The 2020-21 Budget missed the opportunity to recognise the gendered effect of the pandemic by stimulating women’s jobs. Investing in the care economy works three ways: it increases labour market participation, improves employment conditions for carers, and, importantly, it addresses female economic disadvantage by reducing the wage gap.

But even more importantly, this analysis shows the importance of applying a gender lens to the budget process. Under questioning at Senate Estimates on 19 October, the Minister for Women maintained that policies are to assist all Australians, and that it is the responsibility of each department to analyse whether policy proposals have a gendered effect.

The 2020-21 Budget shows that until we return to a properly constructed women’s budget statement as part of the government policy making processes the lived experience of women will continue to be overlooked.


The 2020-21 Gender Lens on the Budget is edited by Helen Hodgson and Marie Coleman; with contributions from more than 30 authors. Helen is also the chair of the NFAW Social Policy Committee. This year’s report can be accessed here:


Other Budget Forum 2020 articles

Blink and You’ll Miss It: What the Budget Did for Working Mums, by Miranda Stewart.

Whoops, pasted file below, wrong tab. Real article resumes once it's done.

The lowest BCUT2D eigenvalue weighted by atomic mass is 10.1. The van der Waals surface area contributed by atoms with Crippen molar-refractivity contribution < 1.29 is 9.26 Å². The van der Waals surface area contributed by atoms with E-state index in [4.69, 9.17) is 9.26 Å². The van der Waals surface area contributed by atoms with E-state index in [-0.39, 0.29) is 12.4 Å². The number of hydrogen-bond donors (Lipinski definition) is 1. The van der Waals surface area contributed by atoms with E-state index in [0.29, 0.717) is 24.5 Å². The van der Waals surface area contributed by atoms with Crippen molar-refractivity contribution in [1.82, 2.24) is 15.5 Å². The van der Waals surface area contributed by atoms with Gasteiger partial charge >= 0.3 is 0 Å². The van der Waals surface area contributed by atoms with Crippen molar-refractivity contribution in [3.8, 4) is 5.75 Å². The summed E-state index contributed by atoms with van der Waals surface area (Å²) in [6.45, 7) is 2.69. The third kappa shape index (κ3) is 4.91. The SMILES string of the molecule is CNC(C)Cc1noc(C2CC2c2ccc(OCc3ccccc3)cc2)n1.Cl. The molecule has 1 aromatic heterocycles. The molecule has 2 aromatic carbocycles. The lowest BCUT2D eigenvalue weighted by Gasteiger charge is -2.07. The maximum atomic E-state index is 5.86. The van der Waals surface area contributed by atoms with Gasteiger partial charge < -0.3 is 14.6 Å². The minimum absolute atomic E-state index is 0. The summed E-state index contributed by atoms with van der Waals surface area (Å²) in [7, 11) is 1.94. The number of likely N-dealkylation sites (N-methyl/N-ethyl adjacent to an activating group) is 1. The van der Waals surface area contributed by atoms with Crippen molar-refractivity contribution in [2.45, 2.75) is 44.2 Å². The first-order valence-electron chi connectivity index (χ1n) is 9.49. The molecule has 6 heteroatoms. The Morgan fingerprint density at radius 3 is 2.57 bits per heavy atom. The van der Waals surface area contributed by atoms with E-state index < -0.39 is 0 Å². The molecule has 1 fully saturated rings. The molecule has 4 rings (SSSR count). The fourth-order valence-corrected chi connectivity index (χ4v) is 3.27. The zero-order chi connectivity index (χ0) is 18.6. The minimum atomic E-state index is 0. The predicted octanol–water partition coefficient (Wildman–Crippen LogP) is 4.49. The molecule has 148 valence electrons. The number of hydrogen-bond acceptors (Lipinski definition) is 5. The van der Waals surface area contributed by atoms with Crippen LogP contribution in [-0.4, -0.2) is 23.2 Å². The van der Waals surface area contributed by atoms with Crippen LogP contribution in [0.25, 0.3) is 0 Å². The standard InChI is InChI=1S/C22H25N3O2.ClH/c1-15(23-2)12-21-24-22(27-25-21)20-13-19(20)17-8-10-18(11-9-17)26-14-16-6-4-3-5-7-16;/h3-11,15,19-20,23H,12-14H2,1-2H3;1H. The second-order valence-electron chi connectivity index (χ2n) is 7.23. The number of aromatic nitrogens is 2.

Progressivity and the Personal Income Tax Plan, by Sonali Walpola and Yuan Ping.

Training Subsidies and Market Failures, by John Freebairn.

Getting Coherence into the Equity Debate – Part 3, by Andrew Podger.

Getting Coherence into the Equity Debate – Part 2, by Andrew Podger.

Getting Coherence into the Equity Debate – Part 1, by Andrew Podger.

What Has Volunteering Got to Do With the Budget? By Sue Regan.

Talk of Aspiration Is Not Borne Out in Federal Budget Papers, by John Hewson.

Asymmetric Taxation of Business Income and Losses, by John Freebairn.

Economic Security for Older Partnered Women and Widows: Fixing Gaps in Australia’s Superannuation System, by Monica Costa, Helen Hodgson, Siobhan Austen and Rhonda Sharp.

Heroic Assumptions in Budget Omit One Major Threat: A Global Debt Crunch, by John Hewson.

Dream Budget or Not? by Shumi Akhtar.

Will Instant Asset Write-Offs Boost Jobs? by Michael Coelli.

It’s Not the Size of the Budget Deficit That Counts; It’s How You Use It, by Steven Hamilton.

Looking for Bold Reform? Get Rid of Payroll Taxes, by Robert Breunig.

It’s Time to Meet Key Social Policy Challenges in COVID Recovery, by John Hewson.

Meet the Liveable Income Guarantee, a Budget-Ready Proposal That Would Prevent Unemployment Benefits Falling off a Cliff, by John Quiggin, Elise Klein and Troy Henderson.

COVID-19 Strengthens Australians’ Belief in the Fair Go, Government Should Support the Vulnerable, by Emma Dawson.